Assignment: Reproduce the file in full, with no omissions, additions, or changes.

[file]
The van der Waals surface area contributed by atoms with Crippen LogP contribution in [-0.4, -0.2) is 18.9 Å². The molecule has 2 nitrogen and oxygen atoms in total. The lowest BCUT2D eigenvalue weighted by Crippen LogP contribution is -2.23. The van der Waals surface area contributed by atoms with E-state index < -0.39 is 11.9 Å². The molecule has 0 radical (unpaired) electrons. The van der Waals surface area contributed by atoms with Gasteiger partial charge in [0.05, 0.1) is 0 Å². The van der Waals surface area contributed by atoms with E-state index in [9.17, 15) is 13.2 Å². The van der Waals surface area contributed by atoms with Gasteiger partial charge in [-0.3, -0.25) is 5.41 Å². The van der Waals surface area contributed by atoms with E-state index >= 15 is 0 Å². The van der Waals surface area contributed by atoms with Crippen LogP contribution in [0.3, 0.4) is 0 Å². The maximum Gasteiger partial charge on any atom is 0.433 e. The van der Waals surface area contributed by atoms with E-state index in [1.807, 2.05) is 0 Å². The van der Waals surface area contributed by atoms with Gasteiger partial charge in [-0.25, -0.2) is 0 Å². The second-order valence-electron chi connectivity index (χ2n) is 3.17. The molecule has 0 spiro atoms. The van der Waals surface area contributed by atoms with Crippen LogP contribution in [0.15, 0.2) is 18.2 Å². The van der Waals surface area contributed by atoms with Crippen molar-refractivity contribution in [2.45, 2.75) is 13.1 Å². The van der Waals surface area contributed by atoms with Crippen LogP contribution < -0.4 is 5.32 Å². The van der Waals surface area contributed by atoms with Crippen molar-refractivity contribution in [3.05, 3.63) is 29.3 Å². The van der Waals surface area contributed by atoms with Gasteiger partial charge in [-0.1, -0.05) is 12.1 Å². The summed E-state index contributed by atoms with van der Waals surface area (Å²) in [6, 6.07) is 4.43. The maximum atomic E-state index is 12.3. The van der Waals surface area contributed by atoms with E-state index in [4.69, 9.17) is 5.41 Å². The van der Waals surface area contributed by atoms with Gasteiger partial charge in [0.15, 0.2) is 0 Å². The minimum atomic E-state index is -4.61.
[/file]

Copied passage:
The van der Waals surface area contributed by atoms with Crippen LogP contribution in [-0.4, -0.2) is 18.9 Å². The molecule has 2 nitrogen and oxygen atoms in total. The lowest BCUT2D eigenvalue weighted by Crippen LogP contribution is -2.23. The van der Waals surface area contributed by atoms with E-state index < -0.39 is 11.9 Å². The molecule has 0 radical (unpaired) electrons. The van der Waals surface area contributed by atoms with Gasteiger partial charge in [0.05, 0.1) is 0 Å². The van der Waals surface area contributed by atoms with E-state index in [9.17, 15) is 13.2 Å². The van der Waals surface area contributed by atoms with Gasteiger partial charge in [-0.3, -0.25) is 5.41 Å². The van der Waals surface area contributed by atoms with E-state index >= 15 is 0 Å². The van der Waals surface area contributed by atoms with Crippen LogP contribution in [0.3, 0.4) is 0 Å². The maximum Gasteiger partial charge on any atom is 0.433 e. The van der Waals surface area contributed by atoms with E-state index in [1.807, 2.05) is 0 Å². The van der Waals surface area contributed by atoms with Gasteiger partial charge in [-0.25, -0.2) is 0 Å². The second-order valence-electron chi connectivity index (χ2n) is 3.17. The molecule has 0 spiro atoms. The van der Waals surface area contributed by atoms with Crippen LogP contribution in [0.15, 0.2) is 18.2 Å². The van der Waals surface area contributed by atoms with Crippen molar-refractivity contribution in [2.45, 2.75) is 13.1 Å². The van der Waals surface area contributed by atoms with Crippen LogP contribution < -0.4 is 5.32 Å². The van der Waals surface area contributed by atoms with Crippen molar-refractivity contribution in [3.05, 3.63) is 29.3 Å². The van der Waals surface area contributed by atoms with Gasteiger partial charge in [-0.1, -0.05) is 12.1 Å². The summed E-state index contributed by atoms with van der Waals surface area (Å²) in [6, 6.07) is 4.43. The maximum atomic E-state index is 12.3. The van der Waals surface area contributed by atoms with E-state index in [4.69, 9.17) is 5.41 Å². The van der Waals surface area contributed by atoms with Gasteiger partial charge in [0.15, 0.2) is 0 Å². The minimum atomic E-state index is -4.61.